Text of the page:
There are three reasons I'm quitting . . . (photo: Gage Skidmore/flickr)

Rick Perry is going to end his campaign for the Republican Party’s presidential nomination. Perry will hold a press conference in North Charleston, South Carolina at 11 am where he is expect to publicly make his announcement. The AP and Politico both report that Perry will endorse Newt Gingrich after dropping out of the race.

Given that Perry is currently polling at only about 4 percent in South Carolina it is hard to imagine his endorsement of Gingrich is really going to sway many votes. Probably the best part of the endorsement for Gingrich is that it does at least guarantee Gingrich some favorable press coverage just days before the South Carolina primary (this Saturday) and helps to promote the image that Gingrich is the anti-Romney.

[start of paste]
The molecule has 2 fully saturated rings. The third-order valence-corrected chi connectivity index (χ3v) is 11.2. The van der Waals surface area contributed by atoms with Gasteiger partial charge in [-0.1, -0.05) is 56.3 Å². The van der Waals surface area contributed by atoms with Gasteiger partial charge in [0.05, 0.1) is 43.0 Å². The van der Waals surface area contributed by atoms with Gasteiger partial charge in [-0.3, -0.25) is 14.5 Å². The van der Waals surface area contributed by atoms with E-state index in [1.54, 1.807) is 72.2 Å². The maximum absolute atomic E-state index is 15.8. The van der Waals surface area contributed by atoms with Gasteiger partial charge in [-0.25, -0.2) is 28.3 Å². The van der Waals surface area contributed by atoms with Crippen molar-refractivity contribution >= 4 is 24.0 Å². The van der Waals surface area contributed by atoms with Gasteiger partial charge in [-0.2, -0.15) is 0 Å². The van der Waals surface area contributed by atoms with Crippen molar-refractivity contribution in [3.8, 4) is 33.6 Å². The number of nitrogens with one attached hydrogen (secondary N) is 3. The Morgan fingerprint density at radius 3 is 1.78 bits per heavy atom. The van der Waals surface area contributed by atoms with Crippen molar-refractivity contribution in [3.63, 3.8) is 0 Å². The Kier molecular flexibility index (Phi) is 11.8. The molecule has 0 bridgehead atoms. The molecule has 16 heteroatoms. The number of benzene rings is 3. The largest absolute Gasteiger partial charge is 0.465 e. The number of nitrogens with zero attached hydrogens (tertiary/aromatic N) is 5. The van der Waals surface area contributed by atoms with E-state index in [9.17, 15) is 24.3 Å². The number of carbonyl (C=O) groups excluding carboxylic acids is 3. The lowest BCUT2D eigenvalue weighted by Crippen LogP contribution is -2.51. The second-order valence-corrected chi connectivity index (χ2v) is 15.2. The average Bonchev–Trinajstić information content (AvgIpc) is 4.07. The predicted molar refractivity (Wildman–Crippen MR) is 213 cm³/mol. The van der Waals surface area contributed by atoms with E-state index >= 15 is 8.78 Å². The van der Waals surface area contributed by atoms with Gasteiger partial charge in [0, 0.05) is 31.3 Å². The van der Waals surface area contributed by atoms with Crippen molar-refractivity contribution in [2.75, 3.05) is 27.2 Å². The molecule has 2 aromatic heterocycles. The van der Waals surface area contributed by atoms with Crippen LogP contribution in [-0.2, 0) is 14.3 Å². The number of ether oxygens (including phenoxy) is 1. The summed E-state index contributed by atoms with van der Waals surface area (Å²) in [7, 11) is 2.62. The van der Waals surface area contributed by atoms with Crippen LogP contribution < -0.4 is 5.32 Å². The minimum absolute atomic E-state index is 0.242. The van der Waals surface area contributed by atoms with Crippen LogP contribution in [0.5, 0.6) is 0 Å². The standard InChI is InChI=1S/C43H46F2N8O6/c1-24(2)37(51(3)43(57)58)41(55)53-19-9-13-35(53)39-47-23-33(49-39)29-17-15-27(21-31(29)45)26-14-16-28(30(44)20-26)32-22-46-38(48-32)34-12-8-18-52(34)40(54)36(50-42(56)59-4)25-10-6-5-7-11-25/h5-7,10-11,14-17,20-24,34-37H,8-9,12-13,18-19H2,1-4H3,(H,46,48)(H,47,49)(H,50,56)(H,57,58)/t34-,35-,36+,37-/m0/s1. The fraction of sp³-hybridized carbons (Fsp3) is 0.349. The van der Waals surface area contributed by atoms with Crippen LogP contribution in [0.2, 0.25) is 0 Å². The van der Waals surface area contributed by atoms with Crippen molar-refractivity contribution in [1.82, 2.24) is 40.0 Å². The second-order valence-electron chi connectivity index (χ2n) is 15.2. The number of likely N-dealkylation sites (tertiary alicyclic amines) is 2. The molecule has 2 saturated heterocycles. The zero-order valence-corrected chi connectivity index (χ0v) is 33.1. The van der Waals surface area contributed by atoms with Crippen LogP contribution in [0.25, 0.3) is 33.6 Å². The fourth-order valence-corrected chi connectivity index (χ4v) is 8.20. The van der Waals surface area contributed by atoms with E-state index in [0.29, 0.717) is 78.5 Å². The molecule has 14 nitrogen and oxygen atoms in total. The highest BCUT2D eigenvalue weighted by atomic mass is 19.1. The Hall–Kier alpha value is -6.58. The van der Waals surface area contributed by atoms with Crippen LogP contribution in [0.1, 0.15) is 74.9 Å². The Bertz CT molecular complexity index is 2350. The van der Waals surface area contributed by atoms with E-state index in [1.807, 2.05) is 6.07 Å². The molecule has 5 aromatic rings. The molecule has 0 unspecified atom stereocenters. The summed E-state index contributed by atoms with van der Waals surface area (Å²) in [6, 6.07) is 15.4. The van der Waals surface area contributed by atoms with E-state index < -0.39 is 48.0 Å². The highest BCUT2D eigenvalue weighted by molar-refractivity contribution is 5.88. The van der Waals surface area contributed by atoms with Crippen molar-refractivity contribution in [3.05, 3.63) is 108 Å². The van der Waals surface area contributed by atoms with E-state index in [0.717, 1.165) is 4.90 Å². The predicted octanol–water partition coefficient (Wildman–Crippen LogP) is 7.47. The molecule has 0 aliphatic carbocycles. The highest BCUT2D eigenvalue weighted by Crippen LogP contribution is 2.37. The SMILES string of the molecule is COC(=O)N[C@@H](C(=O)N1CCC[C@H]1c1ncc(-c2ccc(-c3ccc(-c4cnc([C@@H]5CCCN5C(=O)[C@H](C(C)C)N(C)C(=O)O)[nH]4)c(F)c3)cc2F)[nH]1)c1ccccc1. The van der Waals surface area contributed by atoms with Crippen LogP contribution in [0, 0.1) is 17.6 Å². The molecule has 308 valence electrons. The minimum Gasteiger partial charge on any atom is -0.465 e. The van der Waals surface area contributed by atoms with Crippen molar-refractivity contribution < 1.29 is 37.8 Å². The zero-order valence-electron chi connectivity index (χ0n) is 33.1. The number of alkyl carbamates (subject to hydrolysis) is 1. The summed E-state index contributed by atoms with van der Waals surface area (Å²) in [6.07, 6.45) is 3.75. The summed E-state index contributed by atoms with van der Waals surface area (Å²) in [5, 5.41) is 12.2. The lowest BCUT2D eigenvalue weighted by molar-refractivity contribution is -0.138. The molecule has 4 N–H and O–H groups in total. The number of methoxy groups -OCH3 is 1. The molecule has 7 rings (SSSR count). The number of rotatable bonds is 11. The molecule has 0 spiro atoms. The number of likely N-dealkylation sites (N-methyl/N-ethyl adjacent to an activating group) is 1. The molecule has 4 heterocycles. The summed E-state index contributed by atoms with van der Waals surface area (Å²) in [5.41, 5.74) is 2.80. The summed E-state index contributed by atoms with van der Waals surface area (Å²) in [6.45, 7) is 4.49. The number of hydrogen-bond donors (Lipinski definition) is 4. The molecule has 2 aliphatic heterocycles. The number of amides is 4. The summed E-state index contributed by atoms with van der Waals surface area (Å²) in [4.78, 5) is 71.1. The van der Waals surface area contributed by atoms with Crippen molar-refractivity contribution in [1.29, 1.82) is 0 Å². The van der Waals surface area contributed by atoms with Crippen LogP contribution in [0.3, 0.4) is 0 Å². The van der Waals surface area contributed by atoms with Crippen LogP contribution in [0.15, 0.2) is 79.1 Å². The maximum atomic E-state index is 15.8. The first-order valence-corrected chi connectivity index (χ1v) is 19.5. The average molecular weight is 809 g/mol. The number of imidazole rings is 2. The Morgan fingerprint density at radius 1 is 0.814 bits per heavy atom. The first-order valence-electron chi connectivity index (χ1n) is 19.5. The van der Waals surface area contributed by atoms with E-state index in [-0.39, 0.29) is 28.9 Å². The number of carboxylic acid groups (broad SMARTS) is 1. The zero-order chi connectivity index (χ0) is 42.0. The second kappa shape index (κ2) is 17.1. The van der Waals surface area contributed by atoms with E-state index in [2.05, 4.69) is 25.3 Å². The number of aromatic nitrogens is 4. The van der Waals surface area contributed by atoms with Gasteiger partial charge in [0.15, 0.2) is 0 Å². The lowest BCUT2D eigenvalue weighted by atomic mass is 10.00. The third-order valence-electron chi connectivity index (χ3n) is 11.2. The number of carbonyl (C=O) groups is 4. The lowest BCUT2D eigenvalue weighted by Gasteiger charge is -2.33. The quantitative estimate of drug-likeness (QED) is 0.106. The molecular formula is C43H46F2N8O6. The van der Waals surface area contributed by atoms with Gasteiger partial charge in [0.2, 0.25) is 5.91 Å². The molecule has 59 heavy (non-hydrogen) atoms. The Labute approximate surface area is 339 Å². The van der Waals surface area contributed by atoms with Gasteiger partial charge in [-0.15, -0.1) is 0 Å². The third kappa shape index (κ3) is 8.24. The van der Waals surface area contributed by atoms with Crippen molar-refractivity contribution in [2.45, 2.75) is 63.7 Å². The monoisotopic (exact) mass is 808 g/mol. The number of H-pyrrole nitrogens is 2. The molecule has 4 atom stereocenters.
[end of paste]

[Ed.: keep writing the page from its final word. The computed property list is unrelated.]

The fall of Perry should probably be remembered as one of the most disastrous political campaigns ever. When Perry first entered the race he had a huge national lead, a great resume and impressive fund raising. The GOP was hungry for an alternative to Mitt Romney and Perry -on paper- fit the bill perfectly. All Perry had to do was look semi-competent on the debate stage and he likely could have won the nomination. Apparently though, ‘sound competent’ was just too hard for Perry and his numbers collapsed to almost nothing.

While we will probably never really know for sure, I wouldn’t be surprised if Perry’s decision to get out at this very moment doesn’t have a fair amount to do with Stephen Colbert’s push to get people to vote for Herman Cain as a sign of support for Colbert. Given how badly Perry was polling in South Carolina many people were speculating that Cain (Colbert) could have beaten Perry this Saturday. That might have been just too embarrassing of an end to an already pathetic campaign.

Update: David Dayen has more.

Jon Walker

Jon Walker

Jonathan Walker grew up in New Jersey. He graduated from Wesleyan University in 2006. He is an expert on politics, health care and drug policy. He is also the author of After Legalization and Cobalt Slave, and a Futurist writer at